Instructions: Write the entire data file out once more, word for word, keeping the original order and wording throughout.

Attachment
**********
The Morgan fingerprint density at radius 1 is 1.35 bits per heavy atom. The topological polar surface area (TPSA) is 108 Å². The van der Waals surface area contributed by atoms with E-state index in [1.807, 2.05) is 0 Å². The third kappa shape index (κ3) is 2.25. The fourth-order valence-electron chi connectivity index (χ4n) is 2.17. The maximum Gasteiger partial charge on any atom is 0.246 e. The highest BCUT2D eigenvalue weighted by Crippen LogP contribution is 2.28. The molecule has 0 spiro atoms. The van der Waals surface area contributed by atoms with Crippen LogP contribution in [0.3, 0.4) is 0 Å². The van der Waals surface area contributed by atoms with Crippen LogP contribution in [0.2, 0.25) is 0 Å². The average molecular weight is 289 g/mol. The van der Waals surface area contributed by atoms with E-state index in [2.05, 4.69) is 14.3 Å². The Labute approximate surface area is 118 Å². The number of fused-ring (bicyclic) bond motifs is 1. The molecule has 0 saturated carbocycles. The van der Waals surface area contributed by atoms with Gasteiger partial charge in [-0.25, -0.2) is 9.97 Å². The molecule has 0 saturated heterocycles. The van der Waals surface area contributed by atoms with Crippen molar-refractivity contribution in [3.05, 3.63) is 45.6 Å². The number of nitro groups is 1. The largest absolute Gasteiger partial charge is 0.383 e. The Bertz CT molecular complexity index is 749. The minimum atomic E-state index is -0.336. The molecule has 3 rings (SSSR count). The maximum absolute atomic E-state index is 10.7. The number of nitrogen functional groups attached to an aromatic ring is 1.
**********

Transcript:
The Morgan fingerprint density at radius 1 is 1.35 bits per heavy atom. The topological polar surface area (TPSA) is 108 Å². The van der Waals surface area contributed by atoms with E-state index in [1.807, 2.05) is 0 Å². The third kappa shape index (κ3) is 2.25. The fourth-order valence-electron chi connectivity index (χ4n) is 2.17. The maximum Gasteiger partial charge on any atom is 0.246 e. The highest BCUT2D eigenvalue weighted by Crippen LogP contribution is 2.28. The molecule has 0 spiro atoms. The van der Waals surface area contributed by atoms with Crippen LogP contribution in [0.3, 0.4) is 0 Å². The van der Waals surface area contributed by atoms with Crippen LogP contribution in [0.2, 0.25) is 0 Å². The average molecular weight is 289 g/mol. The van der Waals surface area contributed by atoms with E-state index in [2.05, 4.69) is 14.3 Å². The Labute approximate surface area is 118 Å². The number of fused-ring (bicyclic) bond motifs is 1. The molecule has 0 saturated carbocycles. The van der Waals surface area contributed by atoms with Gasteiger partial charge in [-0.25, -0.2) is 9.97 Å². The molecule has 0 saturated heterocycles. The van der Waals surface area contributed by atoms with Crippen molar-refractivity contribution in [3.05, 3.63) is 45.6 Å². The number of nitro groups is 1. The largest absolute Gasteiger partial charge is 0.383 e. The Bertz CT molecular complexity index is 749. The minimum atomic E-state index is -0.336. The molecule has 3 rings (SSSR count). The maximum absolute atomic E-state index is 10.7. The number of nitrogen functional groups attached to an aromatic ring is 1.